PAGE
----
Ruby Dee to perform on Mother’s Day at the Apollo Theater in Harlem

Ruby Dee

The Dallas-based Black Academy of Arts and Letters (TBAAL) is presenting Ruby Dee at 5 p.m. EST on Sunday, May 13, 2012. Dee will perform in a special evening of spoken word at the historic Apollo Theater, 253 West 125th Street in Harlem, N.Y. 


“Ms. Dee is a shining example of African American culture and history,” says TBAAL Founder and President Curtis King in a news release. “It excites me to see her still performing so masterfully, and I am certain the audience will be just as excited to be in the presence of one of our country’s foremost living legends.”
 
The legendary actress was raised in Harlem and began her career there as a member of the American Negro Theatre. Over the years, Dee has appeared in such stage productions as “South Pacific” (1943), “Anna Lucasta” (1944), “Purlie Victorious” (1961) and “Checkmates” (1989). However, it’s her 1959 portrayal of Ruth, the long-suffering, inner-city wife of Sidney Poitier’s character, in the original Broadway production of Lorraine Hansberry’s “A Raisin in the Sun” that made her a star. It ran on the great White Way for two years and was then made into a 1961 film for which Dee won a National Board of Review Award as Best Supporting Actress.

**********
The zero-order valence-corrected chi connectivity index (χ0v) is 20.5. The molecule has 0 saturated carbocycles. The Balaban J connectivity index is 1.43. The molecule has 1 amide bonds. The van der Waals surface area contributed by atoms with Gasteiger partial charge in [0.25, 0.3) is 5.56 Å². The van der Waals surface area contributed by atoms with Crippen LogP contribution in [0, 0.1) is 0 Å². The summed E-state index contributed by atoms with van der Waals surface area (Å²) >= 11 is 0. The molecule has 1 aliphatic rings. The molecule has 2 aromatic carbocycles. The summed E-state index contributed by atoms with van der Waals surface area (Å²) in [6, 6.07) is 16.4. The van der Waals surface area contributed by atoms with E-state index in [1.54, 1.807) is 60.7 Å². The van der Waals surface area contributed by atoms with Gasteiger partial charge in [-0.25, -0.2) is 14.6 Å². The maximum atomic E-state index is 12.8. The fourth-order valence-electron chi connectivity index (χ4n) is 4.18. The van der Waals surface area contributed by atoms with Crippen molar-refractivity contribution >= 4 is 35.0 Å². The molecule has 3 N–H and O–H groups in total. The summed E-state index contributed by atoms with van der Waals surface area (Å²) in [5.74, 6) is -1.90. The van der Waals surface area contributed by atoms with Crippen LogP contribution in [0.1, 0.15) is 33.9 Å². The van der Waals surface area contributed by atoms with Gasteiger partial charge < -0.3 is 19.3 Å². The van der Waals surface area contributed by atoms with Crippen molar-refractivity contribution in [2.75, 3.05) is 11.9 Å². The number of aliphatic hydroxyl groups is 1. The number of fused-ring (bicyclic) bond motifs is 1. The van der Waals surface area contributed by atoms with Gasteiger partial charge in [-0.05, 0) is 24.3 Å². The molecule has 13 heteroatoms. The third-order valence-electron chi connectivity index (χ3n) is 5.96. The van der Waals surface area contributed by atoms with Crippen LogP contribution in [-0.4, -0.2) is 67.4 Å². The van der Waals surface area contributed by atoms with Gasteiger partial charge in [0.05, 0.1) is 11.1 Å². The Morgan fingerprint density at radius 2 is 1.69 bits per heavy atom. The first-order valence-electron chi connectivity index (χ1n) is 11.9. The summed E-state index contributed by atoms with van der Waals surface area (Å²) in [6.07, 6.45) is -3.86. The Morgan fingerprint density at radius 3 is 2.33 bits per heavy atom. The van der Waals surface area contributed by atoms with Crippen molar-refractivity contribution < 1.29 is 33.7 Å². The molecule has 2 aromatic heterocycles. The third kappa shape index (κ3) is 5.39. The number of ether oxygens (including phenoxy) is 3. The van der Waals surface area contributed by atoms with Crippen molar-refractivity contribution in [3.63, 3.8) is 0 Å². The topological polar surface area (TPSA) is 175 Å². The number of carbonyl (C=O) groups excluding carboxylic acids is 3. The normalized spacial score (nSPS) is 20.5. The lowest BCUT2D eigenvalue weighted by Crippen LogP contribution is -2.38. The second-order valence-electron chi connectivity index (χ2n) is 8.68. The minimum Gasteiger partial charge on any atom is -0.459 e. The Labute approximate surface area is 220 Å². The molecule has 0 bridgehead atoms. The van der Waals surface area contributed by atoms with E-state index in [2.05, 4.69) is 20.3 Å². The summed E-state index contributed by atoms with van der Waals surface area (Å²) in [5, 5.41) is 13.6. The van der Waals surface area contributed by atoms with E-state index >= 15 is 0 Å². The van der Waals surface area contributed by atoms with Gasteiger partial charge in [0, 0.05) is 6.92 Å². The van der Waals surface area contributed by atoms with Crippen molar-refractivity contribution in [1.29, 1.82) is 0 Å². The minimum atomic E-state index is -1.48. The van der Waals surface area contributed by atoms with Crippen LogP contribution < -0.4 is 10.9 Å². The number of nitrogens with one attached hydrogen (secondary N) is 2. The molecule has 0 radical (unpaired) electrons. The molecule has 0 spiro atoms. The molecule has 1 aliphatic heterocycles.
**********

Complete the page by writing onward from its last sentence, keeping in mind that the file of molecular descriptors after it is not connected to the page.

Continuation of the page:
In the ’60s, Dee co-starred in several television series ranging from dramas to the primetime soap opera “Peyton Place” and the daytime soap, “Guiding Light.” In the years since, she (often with her late husband, actor Ossie Davis), has appeared in dozens of motion pictures such as Spike Lee’s “Do the Right Thing” and episodic television shows like “Golden Girls.” She’s earned seven Emmy Award nominations, including a win for a 1993 performance on Burt Reynolds’ “Evening Shade” sitcom and for a 1991 role in the telefilm, “Decoration Day.” Dee’s 2007 role as Mama Lucas in the 2007 film, “American Gangster,” starring Denzel Washington and Russell Crowe, earned her an Oscar nomination as best supporting actress.  In 2004, Dee and Davis were recipients of the Kennedy Center Honors, and she shared a Grammy Award for Best Spoken Word Album with Ossie Davis for “With Ossie and Ruby: In this Life Together.”